-n
-v
--numeric-sort
Sort symbols numerically by their addresses, rather than alphabetically by their names.
-p
--no-sort
Do not bother to sort the symbols in any order; print them in the order encountered.
-P
--portability
Use the POSIX.2 standard output format instead of the default format. Equivalent to ‘ -f posix ’.
-r
--reverse-sort
Reverse the order of the sort (whether numeric or alphabetic); let the last come first.
-S
--print-size
Print both value and size of defined symbols for the bsd output style. This option has no effect for object formats that do not record symbol sizes, unless ‘ --size-sort ’ is also used in which case a calculated size is displayed.
-s
--print-armap
When listing symbols from archive members, include the index: a mapping (stored in the archive by ar or ranlib ) of which modules contain definitions for which names.
-t radix
--radix= radix
Use radix as the radix for printing the symbol values. It must be ‘ d ’ for decimal, ‘ o ’ for octal, or ‘ x ’ for hexadecimal.
-u
--undefined-only
Display only undefined symbols (those external to each object file).
-V
--version
Show the version number of nm and exit.
-X
This option is ignored for compatibility with the AIX version of nm . It takes one parameter which must be the string 32_64 . The default mode of AIX nm corresponds to -X 32 , which is not supported by gnu nm .
--defined-only
Display only defined symbols for each object file.
--plugin name
Load the plugin called name to add support for extra target types. This option is only available if the toolchain has been built with plugin support enabled.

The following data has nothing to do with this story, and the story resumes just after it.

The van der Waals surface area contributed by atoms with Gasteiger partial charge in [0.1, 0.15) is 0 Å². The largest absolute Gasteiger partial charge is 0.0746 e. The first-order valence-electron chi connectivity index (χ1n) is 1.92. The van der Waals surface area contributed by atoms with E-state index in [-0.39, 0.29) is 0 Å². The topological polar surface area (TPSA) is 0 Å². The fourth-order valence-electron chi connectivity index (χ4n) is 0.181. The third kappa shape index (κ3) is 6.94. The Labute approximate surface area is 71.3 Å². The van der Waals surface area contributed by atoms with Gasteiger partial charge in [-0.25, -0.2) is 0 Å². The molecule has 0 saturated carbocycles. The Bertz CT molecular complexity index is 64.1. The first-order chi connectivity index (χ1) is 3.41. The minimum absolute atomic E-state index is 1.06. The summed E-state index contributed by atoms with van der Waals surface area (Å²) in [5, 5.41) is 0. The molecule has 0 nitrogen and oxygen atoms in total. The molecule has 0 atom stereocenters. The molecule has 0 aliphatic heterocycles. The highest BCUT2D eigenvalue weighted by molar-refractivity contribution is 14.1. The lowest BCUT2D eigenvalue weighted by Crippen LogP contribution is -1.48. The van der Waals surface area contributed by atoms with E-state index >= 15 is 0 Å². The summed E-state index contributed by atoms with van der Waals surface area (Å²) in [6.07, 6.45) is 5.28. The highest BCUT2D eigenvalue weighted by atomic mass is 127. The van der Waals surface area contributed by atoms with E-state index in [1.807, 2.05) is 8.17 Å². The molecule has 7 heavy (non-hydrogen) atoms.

--size-sort
Sort symbols by size. For ELF objects symbol sizes are read from the ELF, for other object types the symbol sizes are computed as the difference between the value of the symbol and the value of the symbol with the next higher value. If the bsd output format is used the size of the symbol is printed, rather than the value, and ‘ -S ’ must be used in order both size and value to be printed.
--special-syms
Display symbols which have a target-specific special meaning. These symbols are usually used by the target for some special processing and are not normally helpful when included in the normal symbol lists. For example for ARM targets this option would skip the mapping symbols used to mark transitions between ARM code, THUMB code and data.
--synthetic
Include synthetic symbols in the output. These are special symbols created by the linker for various purposes. They are not shown by default since they are not part of the binary's original source code.
--with-symbol-versions
Enables the display of symbol version information if any exists. The version string is displayed as a suffix to the symbol name, preceeded by an @ character. For example ‘ foo@VER_1 ’. If the version is the default version to be used when resolving unversioned references to the symbol then it is displayed as a suffix preceeded by two @ characters. For example ‘ foo@@VER_2 ’.
--target= bfdname
Specify an object code format other than your system's default format. See Target Selection , for more information.